John Largier is a Professor at the Bodega Marine Laboratory and an environmental oceanographer who is interested in ocean connectivity.
As associate director of the Coastal and Marine Sciences Institute, John Largier is known by many both inside and outside of CMSI, working in California as well as along the eastern boundaries of other continents. He grew up in Cape Town, South Africa, and attended the University of Cape Town for both his B.S. in applied math and physics and his Ph.D. in oceanography. He is a professor of oceanography and leads the Coastal Oceanography Group at the Bodega Marine Laboratory.
Dr. Largier has a passion for studying the California coast. When asked about what was his field of research, Largier explained it as the study of water motion and water-borne transport:
“I like to see how water connects things in the ocean—how it connects communities and people and ecosystems and organisms. The analogy, of course, is the blood circulation in your body. It connects all of your different organs, and if it stops, you wouldn’t be living very long. If the ocean stopped moving, it would also die pretty quickly.”
His research is often inspired by observations he has made in the field.
“One of the approaches I have taken to the science is to be an observer – a naturalist. Every day you see something in the ocean that is worth commenting on.”
Largier applies this mentality to his teaching as well. In the Coastal Oceanography class (ESP 152) that he teaches at the Bodega Marine Laboratory, students keep ocean journals where they record daily ocean observations. Largier then asks students to try to draw analyses from their observations.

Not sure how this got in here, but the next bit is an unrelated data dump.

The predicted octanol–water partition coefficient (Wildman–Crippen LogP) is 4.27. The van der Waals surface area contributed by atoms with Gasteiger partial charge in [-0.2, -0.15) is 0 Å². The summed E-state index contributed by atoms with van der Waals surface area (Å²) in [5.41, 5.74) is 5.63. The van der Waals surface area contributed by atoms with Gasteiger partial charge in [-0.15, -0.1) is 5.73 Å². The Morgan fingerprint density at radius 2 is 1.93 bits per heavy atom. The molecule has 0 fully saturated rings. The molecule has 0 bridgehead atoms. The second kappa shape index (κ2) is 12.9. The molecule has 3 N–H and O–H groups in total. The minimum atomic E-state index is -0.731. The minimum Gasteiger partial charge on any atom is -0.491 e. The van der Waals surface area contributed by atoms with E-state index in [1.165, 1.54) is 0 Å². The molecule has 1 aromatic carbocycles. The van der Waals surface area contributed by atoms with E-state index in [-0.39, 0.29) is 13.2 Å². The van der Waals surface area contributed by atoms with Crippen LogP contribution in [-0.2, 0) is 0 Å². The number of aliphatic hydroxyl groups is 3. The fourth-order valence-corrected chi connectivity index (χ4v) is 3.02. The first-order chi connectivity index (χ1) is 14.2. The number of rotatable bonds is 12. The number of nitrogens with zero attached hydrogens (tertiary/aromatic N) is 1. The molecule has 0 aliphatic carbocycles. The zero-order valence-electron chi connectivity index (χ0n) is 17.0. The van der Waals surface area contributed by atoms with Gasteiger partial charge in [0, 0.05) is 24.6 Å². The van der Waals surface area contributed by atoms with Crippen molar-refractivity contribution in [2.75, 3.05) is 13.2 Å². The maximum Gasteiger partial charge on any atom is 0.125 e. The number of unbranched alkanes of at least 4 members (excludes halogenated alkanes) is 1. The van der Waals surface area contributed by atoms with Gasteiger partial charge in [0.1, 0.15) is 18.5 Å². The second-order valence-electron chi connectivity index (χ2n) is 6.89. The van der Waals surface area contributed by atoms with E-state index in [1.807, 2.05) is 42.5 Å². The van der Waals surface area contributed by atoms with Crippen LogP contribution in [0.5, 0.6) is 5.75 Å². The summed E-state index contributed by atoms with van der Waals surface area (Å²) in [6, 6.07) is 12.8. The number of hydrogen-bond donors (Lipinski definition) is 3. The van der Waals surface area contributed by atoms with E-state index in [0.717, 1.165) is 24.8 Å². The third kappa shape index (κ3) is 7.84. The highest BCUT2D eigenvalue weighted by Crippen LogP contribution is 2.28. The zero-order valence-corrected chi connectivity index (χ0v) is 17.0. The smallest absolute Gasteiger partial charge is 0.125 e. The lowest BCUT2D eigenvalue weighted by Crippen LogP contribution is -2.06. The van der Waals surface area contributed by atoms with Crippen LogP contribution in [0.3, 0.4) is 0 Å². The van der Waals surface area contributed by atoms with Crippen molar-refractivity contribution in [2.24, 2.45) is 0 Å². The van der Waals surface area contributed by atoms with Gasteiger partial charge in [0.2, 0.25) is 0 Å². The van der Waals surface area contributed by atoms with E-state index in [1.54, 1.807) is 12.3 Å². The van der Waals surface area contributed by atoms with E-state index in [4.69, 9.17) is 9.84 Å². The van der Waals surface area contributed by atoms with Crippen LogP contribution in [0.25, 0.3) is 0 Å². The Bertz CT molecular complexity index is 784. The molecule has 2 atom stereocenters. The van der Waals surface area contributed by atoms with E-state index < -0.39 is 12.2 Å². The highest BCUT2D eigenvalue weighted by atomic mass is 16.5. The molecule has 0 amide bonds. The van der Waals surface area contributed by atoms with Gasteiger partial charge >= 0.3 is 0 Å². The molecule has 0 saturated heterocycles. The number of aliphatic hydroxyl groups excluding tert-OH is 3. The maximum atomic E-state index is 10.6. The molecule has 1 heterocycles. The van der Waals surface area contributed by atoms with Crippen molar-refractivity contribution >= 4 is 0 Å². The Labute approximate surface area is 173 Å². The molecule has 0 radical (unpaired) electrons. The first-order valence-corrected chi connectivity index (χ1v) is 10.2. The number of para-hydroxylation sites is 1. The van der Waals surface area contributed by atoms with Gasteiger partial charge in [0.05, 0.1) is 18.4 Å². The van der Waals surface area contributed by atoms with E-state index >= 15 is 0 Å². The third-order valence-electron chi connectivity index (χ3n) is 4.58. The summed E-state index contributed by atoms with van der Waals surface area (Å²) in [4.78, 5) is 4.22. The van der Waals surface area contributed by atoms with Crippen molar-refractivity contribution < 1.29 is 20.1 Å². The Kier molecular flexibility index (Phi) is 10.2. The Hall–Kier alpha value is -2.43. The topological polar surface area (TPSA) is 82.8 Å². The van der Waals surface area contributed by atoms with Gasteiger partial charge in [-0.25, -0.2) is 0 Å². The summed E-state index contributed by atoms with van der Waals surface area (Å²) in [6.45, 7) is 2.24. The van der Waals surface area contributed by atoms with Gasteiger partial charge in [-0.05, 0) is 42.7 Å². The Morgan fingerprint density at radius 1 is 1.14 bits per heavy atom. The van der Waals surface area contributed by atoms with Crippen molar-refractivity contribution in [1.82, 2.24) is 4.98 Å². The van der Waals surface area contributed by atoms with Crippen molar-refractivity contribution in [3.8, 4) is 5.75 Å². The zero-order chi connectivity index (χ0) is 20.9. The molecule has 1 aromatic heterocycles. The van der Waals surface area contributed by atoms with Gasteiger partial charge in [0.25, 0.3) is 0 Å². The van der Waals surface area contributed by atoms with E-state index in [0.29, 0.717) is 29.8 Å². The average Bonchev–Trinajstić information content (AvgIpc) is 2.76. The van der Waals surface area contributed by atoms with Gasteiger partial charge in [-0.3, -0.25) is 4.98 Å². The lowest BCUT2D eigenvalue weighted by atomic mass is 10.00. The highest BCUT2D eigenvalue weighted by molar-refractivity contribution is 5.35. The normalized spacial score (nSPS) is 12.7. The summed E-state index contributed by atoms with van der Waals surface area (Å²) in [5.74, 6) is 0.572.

His research is also motivated by environmental challenges. He calls himself an Environmental Oceanographer, adopting an approach in which he uses oceanographic knowledge to help solve environmental problems.
“I will end up answering similar questions as other oceanographers, but the questions are always informed by an underlying environmental problem. This perspective is seen in my papers, but it is most evident in my engagement beyond academia. Engaged scholarship. Being a scholar in a way that’s engaged with society. I spend a long time doing that because our research is intended to relevant—for example—ocean acidification, marine protected areas, salmon and wetland conservation, stormwater pollution, wastewater, desalination, etc.”
Largier’s advice to aspiring marine scientists is simple, and something that we all should remember.
“Do things you find interesting and enjoyable. Once you pick up the skills you need, you can go with the flow a little bit – guided by your curiosity and enthusiasm. You don’t have to be a martyr to be a scientist. That way you will be more creative.”